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August 19, 2016 2:35 am

Black Lives Matter — But the Movement Is Flawed

avatar by Jeremy Rosen

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Black Lives Matter protesters on  July  17, 2013 in Beverly Hills, California. Photo by Jose Lopez, from Black Lives Matter website.

Black Lives Matter protesters on July 17, 2013 in Beverly Hills, California. Photo by Jose Lopez, from Black Lives Matter website.

Black Lives Matter indeed, and so they ought to, all the more for what African-Americans have had to endure. But the organization, however noble and justified its beginnings, is in serious danger of marginalizing and undermining itself. For the sake of its cause, I hope it does not fall further into a political trap.

There can be no doubt that black human beings, as well as many others, both of color and of different ethnic and religious backgrounds, have been treated atrociously in the US (and almost everywhere else in the world, regardless of political or religious creed). For all the moral piety of the Declaration of Independence, which stated, “We hold these truths to be self-evident, that all men are created equal, that they are endowed by their Creator with certain unalienable Rights, that among these are Life, Liberty and the pursuit of Happiness,” it took a bloody civil war to abolish slavery.

It was not until President Lyndon B. Johnson helped secure the passage of the Civil Rights Act of 1964 (we can argue about Eisenhower), making racial discrimination and segregation illegal, and the Voting Rights Act of 1965, which abolished the poll tax and other means of keeping blacks and poor people from voting, that the US began to take these noble sentiments seriously.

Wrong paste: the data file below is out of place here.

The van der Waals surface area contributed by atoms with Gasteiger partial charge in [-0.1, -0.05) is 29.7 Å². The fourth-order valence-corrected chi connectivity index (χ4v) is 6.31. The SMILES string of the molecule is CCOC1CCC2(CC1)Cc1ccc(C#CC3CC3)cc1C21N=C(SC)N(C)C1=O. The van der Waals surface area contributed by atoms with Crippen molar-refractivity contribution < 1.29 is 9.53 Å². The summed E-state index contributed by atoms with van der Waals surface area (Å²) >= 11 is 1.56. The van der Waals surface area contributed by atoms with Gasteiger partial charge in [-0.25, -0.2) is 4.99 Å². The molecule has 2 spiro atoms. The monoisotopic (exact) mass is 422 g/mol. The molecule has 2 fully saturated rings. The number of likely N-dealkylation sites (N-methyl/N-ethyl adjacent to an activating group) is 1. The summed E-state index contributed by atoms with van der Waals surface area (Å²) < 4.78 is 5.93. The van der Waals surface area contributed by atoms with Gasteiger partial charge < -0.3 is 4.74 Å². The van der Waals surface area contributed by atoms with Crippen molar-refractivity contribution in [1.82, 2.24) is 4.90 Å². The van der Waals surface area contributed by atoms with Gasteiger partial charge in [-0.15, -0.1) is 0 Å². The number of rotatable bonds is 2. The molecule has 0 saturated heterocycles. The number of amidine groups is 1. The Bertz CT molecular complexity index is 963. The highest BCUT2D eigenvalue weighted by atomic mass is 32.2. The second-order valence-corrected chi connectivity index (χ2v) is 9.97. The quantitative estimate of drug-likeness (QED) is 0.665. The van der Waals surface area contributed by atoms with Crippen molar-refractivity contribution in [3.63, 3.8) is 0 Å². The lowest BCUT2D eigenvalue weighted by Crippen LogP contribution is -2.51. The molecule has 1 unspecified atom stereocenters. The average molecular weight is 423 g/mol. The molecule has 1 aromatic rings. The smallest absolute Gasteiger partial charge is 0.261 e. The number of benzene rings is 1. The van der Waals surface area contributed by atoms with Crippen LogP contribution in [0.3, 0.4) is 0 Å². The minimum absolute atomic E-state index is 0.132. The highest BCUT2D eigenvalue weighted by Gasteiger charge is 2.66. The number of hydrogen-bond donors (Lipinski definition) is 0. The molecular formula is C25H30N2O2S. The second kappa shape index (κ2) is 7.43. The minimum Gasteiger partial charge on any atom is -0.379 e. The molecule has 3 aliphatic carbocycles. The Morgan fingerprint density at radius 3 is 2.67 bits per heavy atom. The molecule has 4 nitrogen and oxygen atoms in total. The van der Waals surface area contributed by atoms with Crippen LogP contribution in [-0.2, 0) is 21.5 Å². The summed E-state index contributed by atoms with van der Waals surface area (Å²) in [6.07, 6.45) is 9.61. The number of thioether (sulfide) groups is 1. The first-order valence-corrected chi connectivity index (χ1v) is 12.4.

Despite all this, and the fact that a portion of the black population has reached the pinnacles of American society, large numbers of black (and other) citizens remain confined to poor areas with substandard education, housing and employment. A disproportionate number of blacks sit in American jails, and systemic prejudice remains endemic in pockets throughout the country. Some police forces have a terrible record of discrimination, and poor areas suffering from chemical contamination, like Flint, have been ignored (and sadly there are plenty of other examples of contaminated water across the US that have not been addressed). Clearly, neither money nor access to local government (Baltimore’s administration is almost entirely black), nor affirmative action has resolved what seems to be an intractable problem.

Is there a solution? I cannot think of one. I was brought up in a different culture, one that admittedly believed that self-help was the only way. But then Jews could always hide their identity if they chose to, and most did. Doctrinaire socialism has not found a solution other than blaming others. On the contrary, too often trade unions hold back progress in all these areas, either out of political correctness or vested interest in preserving their power bases and privileges.

That is why the only solution I see is for those who care to speak out, to campaign, to agitate peacefully against prejudice wherever it occurs.